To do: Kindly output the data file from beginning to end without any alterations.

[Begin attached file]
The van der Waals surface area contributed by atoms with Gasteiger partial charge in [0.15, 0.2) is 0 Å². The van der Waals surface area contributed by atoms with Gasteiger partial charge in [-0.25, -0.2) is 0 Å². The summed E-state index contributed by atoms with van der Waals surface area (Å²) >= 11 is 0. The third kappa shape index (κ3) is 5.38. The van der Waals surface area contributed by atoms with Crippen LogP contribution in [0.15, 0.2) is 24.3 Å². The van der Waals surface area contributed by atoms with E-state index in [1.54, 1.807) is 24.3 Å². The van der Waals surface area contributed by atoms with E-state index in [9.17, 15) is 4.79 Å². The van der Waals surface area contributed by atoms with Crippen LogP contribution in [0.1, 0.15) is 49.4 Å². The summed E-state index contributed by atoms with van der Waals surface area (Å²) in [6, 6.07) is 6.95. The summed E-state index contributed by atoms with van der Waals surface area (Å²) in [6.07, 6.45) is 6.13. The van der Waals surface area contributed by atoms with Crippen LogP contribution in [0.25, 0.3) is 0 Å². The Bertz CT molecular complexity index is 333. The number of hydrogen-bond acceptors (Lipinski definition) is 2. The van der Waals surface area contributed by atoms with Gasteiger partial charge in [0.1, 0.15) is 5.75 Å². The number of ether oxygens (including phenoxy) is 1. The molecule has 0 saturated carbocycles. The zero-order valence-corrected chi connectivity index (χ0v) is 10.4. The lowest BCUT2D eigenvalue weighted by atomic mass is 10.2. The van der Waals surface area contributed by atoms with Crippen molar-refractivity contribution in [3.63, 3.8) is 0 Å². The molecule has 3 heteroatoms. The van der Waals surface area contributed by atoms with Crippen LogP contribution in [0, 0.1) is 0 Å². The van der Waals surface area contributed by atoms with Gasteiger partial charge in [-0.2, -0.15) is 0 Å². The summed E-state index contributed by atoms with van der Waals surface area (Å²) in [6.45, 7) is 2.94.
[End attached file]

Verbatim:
The van der Waals surface area contributed by atoms with Gasteiger partial charge in [0.15, 0.2) is 0 Å². The van der Waals surface area contributed by atoms with Gasteiger partial charge in [-0.25, -0.2) is 0 Å². The summed E-state index contributed by atoms with van der Waals surface area (Å²) >= 11 is 0. The third kappa shape index (κ3) is 5.38. The van der Waals surface area contributed by atoms with Crippen LogP contribution in [0.15, 0.2) is 24.3 Å². The van der Waals surface area contributed by atoms with E-state index in [1.54, 1.807) is 24.3 Å². The van der Waals surface area contributed by atoms with E-state index in [9.17, 15) is 4.79 Å². The van der Waals surface area contributed by atoms with Crippen LogP contribution in [0.1, 0.15) is 49.4 Å². The summed E-state index contributed by atoms with van der Waals surface area (Å²) in [6, 6.07) is 6.95. The summed E-state index contributed by atoms with van der Waals surface area (Å²) in [6.07, 6.45) is 6.13. The van der Waals surface area contributed by atoms with Crippen LogP contribution in [0.25, 0.3) is 0 Å². The Bertz CT molecular complexity index is 333. The number of hydrogen-bond acceptors (Lipinski definition) is 2. The van der Waals surface area contributed by atoms with Gasteiger partial charge in [0.1, 0.15) is 5.75 Å². The number of ether oxygens (including phenoxy) is 1. The molecule has 0 saturated carbocycles. The zero-order valence-corrected chi connectivity index (χ0v) is 10.4. The lowest BCUT2D eigenvalue weighted by atomic mass is 10.2. The van der Waals surface area contributed by atoms with Crippen molar-refractivity contribution in [3.63, 3.8) is 0 Å². The molecule has 3 heteroatoms. The van der Waals surface area contributed by atoms with Crippen LogP contribution in [0, 0.1) is 0 Å². The van der Waals surface area contributed by atoms with Gasteiger partial charge in [-0.2, -0.15) is 0 Å². The summed E-state index contributed by atoms with van der Waals surface area (Å²) in [6.45, 7) is 2.94.